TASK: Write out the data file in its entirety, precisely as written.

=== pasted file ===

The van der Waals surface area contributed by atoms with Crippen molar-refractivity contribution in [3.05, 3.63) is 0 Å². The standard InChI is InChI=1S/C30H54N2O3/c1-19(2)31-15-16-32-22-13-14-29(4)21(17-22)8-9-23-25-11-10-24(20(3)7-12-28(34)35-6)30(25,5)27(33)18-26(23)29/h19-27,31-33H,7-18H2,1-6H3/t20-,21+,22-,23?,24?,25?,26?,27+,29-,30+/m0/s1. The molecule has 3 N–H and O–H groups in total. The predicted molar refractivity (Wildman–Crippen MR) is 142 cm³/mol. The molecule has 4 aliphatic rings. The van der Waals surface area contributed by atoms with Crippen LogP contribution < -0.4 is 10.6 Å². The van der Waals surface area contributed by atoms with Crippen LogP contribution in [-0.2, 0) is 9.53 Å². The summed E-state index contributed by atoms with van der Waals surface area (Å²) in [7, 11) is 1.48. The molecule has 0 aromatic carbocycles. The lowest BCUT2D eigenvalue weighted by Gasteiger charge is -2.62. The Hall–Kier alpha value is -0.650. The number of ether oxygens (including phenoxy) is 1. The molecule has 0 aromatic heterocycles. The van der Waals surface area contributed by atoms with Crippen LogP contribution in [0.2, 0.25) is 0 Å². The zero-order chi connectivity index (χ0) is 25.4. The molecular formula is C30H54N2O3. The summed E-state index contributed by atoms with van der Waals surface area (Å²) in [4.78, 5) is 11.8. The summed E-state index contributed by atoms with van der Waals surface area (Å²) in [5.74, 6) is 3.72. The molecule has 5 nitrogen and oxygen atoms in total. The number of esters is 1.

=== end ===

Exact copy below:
The van der Waals surface area contributed by atoms with Crippen molar-refractivity contribution in [3.05, 3.63) is 0 Å². The standard InChI is InChI=1S/C30H54N2O3/c1-19(2)31-15-16-32-22-13-14-29(4)21(17-22)8-9-23-25-11-10-24(20(3)7-12-28(34)35-6)30(25,5)27(33)18-26(23)29/h19-27,31-33H,7-18H2,1-6H3/t20-,21+,22-,23?,24?,25?,26?,27+,29-,30+/m0/s1. The molecule has 3 N–H and O–H groups in total. The predicted molar refractivity (Wildman–Crippen MR) is 142 cm³/mol. The molecule has 4 aliphatic rings. The van der Waals surface area contributed by atoms with Crippen LogP contribution < -0.4 is 10.6 Å². The van der Waals surface area contributed by atoms with Crippen LogP contribution in [-0.2, 0) is 9.53 Å². The summed E-state index contributed by atoms with van der Waals surface area (Å²) in [7, 11) is 1.48. The molecule has 0 aromatic carbocycles. The lowest BCUT2D eigenvalue weighted by Gasteiger charge is -2.62. The Hall–Kier alpha value is -0.650. The number of ether oxygens (including phenoxy) is 1. The molecule has 0 aromatic heterocycles. The van der Waals surface area contributed by atoms with Crippen LogP contribution in [0.2, 0.25) is 0 Å². The zero-order chi connectivity index (χ0) is 25.4. The molecular formula is C30H54N2O3. The summed E-state index contributed by atoms with van der Waals surface area (Å²) in [4.78, 5) is 11.8. The summed E-state index contributed by atoms with van der Waals surface area (Å²) in [5.74, 6) is 3.72. The molecule has 5 nitrogen and oxygen atoms in total. The number of esters is 1.